Often, when I relax at night after a long day at work, I turn to a piece of music that calms me down in a strange sort of way, with its rich, tense, grand sonics and easy, haunting lyrics. Sometimes, it just numbs me, and at other times, it probes my soul. It has been doing this to me ever since I first encountered it in my college hostel at BITS Pilani, way back in the early 1980s.

Beautiful, addictive music

This is “The Dark Side of the Moon”, the legendary music album that Pink Floyd released exactly 50 years ago, in 1973. Five decades later, it is still on the billboard charts, making it the longest such run for any music album. It has sold nearly 60 million copies worldwide, making it the third best-selling album of all time. What explains its extraordinary longevity, and can we learn something from its great success?

To answer this question, I turned to the source. I played the album once again last night. It is just 43 minutes long, and is punctuated with sounds which are most unusual for a music recording—such as heart beats, ticking clocks, alarms and the ring of cash registers. The lyrics express their ideas in language that is very simple yet poetic at the same time. The music is not just beautiful, it is addictive. From start to end, the album is so beautifully woven together that I fell in love with it all over again. Creating a product that people spontaneously fall in love with, not once but a thousand times, is the holy grail that all marketers aspire for. “The Dark Side of the Moon” does just that.

Timeless human themes

But to tell the truth, the longstanding success of this album is not all about love. It has gained extraordinary acceptance because it deals with powerful and eternal human themes which resonate with all of us. The songs of the dark side are about death, conflict, greed, loneliness, madness and desperation. These are dark concepts, but they are timeless. Most of us experience atleast some of them in our own lives. So listening to the songs in this album fulfils a need that sits deep within us, to reflect on all these difficult themes of our lives, as we sit in the pleasant and secure solitude of our living rooms, or chill with our friends in college dorms.

For instance, the song about Money says—“Money, it’s a crime, share it fairly, but don’t take a slice of my pie. Money, so they say, is the root of all evil today.” This sentiment was true fifty years ago, and it is perhaps even more true today, in a world which continues to avidly chase money, but where inequality has only grown with every passing year. Or take the song titled “Breathe (in the air)” which reminds us that “all you touch and all you see, is all your life will ever be.” Therefore, there is an urgency to doing more, touching more, seeing more and feeling more, if we wish to expand the scope of our lives. Once again, this touches a deep chord amongst so many of us who wish to make the best of our living years, even as we “race towards an early grave”.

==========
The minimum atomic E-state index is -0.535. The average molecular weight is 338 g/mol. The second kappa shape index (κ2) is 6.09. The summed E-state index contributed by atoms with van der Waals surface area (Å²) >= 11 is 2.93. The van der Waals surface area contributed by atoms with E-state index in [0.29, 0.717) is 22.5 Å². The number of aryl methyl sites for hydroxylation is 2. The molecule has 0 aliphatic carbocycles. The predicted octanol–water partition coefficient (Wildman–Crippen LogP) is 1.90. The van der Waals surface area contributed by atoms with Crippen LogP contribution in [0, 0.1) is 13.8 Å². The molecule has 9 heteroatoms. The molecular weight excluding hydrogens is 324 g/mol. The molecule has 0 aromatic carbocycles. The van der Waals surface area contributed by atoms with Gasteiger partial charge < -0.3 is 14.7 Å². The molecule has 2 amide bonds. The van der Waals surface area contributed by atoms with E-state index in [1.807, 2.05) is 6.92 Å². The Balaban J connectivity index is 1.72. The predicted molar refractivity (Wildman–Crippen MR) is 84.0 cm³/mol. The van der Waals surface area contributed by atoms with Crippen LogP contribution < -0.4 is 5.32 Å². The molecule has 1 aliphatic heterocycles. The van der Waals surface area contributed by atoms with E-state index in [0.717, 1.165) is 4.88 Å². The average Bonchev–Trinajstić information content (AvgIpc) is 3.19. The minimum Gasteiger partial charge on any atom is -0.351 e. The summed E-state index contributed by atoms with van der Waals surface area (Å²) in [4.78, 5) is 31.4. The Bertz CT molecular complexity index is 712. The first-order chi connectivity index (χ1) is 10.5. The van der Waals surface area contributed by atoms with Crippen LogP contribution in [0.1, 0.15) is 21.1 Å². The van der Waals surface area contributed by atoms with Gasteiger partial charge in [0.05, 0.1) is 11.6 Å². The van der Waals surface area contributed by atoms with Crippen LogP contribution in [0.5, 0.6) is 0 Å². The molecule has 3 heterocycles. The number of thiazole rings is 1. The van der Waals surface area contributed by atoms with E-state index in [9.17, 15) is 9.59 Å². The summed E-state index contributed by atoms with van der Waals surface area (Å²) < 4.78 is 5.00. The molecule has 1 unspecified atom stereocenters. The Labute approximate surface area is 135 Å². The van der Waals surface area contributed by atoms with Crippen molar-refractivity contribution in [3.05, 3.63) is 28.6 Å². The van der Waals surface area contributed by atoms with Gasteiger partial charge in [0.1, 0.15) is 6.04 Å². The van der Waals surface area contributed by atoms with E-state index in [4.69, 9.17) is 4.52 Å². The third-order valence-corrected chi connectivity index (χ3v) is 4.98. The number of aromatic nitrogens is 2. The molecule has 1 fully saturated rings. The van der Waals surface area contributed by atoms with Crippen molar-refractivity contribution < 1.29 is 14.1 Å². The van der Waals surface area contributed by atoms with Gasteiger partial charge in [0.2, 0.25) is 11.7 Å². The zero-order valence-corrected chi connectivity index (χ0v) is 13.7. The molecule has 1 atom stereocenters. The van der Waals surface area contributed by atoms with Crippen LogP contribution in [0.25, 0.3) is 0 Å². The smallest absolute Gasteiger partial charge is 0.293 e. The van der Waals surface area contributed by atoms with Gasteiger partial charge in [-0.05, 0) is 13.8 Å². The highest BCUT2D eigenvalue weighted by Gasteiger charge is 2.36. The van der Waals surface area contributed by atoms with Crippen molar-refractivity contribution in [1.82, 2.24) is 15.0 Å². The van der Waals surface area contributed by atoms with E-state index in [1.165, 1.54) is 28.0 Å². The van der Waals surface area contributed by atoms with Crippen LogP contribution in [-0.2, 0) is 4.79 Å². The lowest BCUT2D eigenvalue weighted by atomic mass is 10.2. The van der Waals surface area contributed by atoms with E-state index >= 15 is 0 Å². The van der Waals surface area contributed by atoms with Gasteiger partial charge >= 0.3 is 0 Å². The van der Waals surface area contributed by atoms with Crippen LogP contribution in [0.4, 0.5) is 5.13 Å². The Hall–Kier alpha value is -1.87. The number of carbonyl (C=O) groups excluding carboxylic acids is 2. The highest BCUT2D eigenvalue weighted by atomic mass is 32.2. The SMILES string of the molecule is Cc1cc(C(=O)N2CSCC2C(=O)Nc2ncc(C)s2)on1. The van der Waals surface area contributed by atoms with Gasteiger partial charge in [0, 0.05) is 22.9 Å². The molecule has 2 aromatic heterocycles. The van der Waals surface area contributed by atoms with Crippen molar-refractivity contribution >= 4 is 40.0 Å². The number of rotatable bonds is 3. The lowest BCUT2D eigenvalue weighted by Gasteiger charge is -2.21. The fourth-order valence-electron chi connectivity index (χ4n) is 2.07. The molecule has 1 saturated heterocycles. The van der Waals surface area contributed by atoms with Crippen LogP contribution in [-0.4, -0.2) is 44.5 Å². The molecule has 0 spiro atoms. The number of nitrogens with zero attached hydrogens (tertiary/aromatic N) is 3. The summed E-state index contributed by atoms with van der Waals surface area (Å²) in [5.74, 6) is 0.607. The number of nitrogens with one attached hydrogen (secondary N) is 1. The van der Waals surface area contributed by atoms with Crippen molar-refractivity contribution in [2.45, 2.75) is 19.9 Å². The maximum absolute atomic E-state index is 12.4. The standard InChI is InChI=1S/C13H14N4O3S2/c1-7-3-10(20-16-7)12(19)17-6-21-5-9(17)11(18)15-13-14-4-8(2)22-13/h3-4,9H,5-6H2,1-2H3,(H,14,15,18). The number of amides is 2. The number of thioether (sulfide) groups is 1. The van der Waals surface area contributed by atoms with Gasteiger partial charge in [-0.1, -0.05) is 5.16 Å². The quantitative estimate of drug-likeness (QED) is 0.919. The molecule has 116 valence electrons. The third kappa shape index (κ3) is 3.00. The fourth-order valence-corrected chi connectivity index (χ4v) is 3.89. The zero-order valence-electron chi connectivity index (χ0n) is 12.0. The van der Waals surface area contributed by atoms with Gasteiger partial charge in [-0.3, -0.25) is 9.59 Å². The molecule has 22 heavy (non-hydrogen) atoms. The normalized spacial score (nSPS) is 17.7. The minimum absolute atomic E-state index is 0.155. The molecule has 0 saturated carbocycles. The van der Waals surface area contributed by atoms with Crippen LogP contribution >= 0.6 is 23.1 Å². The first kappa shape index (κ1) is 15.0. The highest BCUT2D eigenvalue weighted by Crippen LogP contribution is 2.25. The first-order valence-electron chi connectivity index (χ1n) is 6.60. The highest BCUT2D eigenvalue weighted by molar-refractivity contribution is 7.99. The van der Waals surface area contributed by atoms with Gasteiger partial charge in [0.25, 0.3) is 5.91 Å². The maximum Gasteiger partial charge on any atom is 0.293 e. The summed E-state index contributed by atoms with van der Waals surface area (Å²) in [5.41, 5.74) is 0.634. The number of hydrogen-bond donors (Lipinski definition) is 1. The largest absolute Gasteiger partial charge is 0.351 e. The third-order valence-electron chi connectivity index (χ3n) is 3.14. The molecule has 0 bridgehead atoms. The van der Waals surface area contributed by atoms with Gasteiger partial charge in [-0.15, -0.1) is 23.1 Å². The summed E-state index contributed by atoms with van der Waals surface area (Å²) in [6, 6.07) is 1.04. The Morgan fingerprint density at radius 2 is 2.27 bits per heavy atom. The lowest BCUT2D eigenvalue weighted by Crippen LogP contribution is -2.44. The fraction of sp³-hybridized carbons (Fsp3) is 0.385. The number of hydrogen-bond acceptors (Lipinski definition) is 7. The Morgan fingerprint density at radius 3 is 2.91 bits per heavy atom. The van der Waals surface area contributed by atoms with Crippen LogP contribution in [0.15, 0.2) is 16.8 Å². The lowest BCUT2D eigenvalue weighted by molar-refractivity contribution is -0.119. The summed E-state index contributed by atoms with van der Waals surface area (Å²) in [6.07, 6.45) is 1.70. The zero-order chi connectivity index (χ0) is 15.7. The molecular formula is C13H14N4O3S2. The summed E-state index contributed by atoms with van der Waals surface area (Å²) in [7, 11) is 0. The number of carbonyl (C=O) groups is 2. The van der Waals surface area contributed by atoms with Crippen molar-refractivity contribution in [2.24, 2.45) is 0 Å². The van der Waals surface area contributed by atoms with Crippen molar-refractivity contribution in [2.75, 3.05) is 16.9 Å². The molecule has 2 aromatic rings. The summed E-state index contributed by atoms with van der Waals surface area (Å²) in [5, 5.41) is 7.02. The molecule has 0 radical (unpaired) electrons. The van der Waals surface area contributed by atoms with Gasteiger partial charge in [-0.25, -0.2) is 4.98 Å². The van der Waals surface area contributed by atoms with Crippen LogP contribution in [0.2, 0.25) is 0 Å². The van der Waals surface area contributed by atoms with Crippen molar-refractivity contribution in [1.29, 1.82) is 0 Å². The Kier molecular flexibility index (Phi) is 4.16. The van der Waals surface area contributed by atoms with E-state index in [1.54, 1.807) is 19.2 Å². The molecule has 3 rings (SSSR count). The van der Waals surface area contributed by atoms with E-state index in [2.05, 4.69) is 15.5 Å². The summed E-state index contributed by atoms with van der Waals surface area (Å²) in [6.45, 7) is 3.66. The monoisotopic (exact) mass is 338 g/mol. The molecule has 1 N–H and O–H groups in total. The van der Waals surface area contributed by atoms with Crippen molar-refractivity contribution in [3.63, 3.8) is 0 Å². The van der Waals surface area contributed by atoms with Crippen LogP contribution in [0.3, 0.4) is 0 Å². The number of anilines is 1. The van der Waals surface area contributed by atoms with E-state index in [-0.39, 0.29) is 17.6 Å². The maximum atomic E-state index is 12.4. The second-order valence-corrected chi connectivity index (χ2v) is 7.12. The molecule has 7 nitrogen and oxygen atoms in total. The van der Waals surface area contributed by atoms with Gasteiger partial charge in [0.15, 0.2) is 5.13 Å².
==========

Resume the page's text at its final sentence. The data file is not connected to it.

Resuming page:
Tension of opposites

There is another aspect of “The Dark Side” which has fascinated me. On the one hand, the album is set in a grand, operatic landscape of sound in which we can easily lose ourselves. On the other hand, the themes and lyrics of this album are hardly grand or romantic—they deal with the insignificance, futility and even insanity of our lives, as we desperately try to make meaning of everything that whirls around us. Therefore, there is a constant tension between the sound and the lyrics, a blend of opposites which is impossible to resolve but lovely to ruminate over. Many great brands bring together a similar tension of opposites (for instance, delicious taste and great nutrition, or soft design and hard technology) to engross the human mind. “The Dark Side” is a perfect illustration of this principle.

This masterpiece of music reveals to us that human beings always long to engage with themes that are at the core of our lives, no matter how disturbing or elevating these topics are. The challenge and the opportunity is to infuse these subjects with magic, which Pink Floyd have done so brilliantly using music as their wand. This is a universal truth that marketers can take away from the “Dark Side of the Moon.”

Harish Bhat is Brand Custodian, Tata Sons. These are his personal views.